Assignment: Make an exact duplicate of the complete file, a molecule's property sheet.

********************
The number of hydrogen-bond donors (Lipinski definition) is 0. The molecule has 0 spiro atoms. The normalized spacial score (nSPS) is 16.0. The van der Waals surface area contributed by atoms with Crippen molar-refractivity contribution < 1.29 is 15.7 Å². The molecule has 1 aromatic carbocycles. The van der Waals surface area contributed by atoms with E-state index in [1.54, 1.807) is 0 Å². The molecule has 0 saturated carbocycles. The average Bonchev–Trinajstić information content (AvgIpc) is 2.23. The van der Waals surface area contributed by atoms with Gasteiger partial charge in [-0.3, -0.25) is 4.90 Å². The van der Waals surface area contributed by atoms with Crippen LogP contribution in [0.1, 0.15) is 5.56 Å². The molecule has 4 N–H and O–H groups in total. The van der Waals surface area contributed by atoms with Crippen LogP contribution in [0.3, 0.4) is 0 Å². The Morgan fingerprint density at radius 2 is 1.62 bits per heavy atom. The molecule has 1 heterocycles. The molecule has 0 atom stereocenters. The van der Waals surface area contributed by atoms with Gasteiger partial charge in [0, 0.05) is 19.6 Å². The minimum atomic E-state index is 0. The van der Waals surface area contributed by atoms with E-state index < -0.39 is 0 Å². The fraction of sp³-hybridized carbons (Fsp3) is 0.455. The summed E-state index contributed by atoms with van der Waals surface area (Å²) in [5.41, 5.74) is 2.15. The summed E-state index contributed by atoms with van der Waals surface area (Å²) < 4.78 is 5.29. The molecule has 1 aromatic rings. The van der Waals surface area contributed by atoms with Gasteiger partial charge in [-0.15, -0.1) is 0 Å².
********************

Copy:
The number of hydrogen-bond donors (Lipinski definition) is 0. The molecule has 0 spiro atoms. The normalized spacial score (nSPS) is 16.0. The van der Waals surface area contributed by atoms with Crippen molar-refractivity contribution < 1.29 is 15.7 Å². The molecule has 1 aromatic carbocycles. The van der Waals surface area contributed by atoms with E-state index in [1.54, 1.807) is 0 Å². The molecule has 0 saturated carbocycles. The average Bonchev–Trinajstić information content (AvgIpc) is 2.23. The van der Waals surface area contributed by atoms with Gasteiger partial charge in [-0.3, -0.25) is 4.90 Å². The van der Waals surface area contributed by atoms with Crippen LogP contribution in [0.1, 0.15) is 5.56 Å². The molecule has 4 N–H and O–H groups in total. The van der Waals surface area contributed by atoms with Crippen LogP contribution in [0.3, 0.4) is 0 Å². The Morgan fingerprint density at radius 2 is 1.62 bits per heavy atom. The molecule has 1 heterocycles. The molecule has 0 atom stereocenters. The van der Waals surface area contributed by atoms with Gasteiger partial charge in [0, 0.05) is 19.6 Å². The minimum atomic E-state index is 0. The van der Waals surface area contributed by atoms with E-state index < -0.39 is 0 Å². The fraction of sp³-hybridized carbons (Fsp3) is 0.455. The summed E-state index contributed by atoms with van der Waals surface area (Å²) in [5.41, 5.74) is 2.15. The summed E-state index contributed by atoms with van der Waals surface area (Å²) < 4.78 is 5.29. The molecule has 1 aromatic rings. The van der Waals surface area contributed by atoms with Gasteiger partial charge in [-0.15, -0.1) is 0 Å².